When Resco departed from the cylinder, he saw nothing of the water he had passed through, but he did see the dark interior of a docking tunnel in which he was already being coercively dragged by the Provides. Resco would remember being escorted forcefully by two of the titanic Provides, gripping his weakened arms to pull him through the complex. Resco knew nothing of the facility, until it was evident to him that the implant was exerting unusual hallucinogenic effects to educate him on his mission parameters.
Resco observed scrawled words on the metal walls of the corridors, in the very kind of graffiti left on all the junk of his home planet, and these messages provided cursory pieces information to him. The hallucinated words he saw conveyed the repeated expressions, “this way” and “connection cradle,” the latter of which he presumed to be the name of the whole installation itself. He also felt a strange compulsion to believe the place was vitally important to the Provides. In sharing the thoughts of the Provides, he was able to discern that the facility extended beneath a lake and was powered by geothermal power plants. This, coupled with the facility’s inevitable cloaking device, explained a clever means by which the cylinder could have brought him there without detection by the spies of the Loci. Vessels would be submersed beneath the lake, as they came in. Surely, the Loci had no idea of this tactic of concealment by the Provide forces on the planet.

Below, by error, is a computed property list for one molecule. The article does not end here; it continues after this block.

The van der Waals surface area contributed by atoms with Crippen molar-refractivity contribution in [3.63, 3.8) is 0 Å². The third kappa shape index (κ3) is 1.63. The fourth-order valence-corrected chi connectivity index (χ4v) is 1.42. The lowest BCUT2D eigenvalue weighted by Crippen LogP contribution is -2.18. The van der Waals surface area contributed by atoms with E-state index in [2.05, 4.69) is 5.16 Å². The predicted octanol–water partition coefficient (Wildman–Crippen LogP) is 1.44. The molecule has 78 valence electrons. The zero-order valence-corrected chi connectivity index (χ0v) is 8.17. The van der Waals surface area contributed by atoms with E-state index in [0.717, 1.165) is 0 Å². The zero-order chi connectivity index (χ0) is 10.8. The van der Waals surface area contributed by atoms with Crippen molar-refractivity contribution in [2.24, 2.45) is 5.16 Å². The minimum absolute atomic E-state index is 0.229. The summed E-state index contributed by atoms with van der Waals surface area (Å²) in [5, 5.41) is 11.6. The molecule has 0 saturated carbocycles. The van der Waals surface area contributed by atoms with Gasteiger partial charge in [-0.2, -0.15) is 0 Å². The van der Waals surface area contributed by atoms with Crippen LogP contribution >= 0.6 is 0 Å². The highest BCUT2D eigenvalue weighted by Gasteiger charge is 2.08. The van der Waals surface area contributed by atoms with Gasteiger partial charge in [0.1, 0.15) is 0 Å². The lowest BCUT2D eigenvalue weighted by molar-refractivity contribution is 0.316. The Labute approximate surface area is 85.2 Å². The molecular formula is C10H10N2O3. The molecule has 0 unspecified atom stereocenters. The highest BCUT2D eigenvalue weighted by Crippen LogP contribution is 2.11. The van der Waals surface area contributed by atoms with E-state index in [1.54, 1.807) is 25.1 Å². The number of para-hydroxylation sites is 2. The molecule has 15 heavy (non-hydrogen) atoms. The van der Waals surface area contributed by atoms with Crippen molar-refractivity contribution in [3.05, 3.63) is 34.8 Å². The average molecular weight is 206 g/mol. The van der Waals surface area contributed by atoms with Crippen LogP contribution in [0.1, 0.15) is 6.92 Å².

Resco was simply cast out of the perimeter of the connection cradle, and saw nothing but stone when he turned to look at his captors. Now, every rock he glimpsed conveyed commands to him, scrawled demands that he must continue en route to the Loci base cloaked within a nearby gulley. If Resco had possessed any will independent of his hallucinations now, he would have surely expected to trip on a mine or walk into a disintegration fence. It would have been justified, in fact, to assume the Provide spymaster had only bothered to arrange the suicidal mission as an efficient means of disposing of him.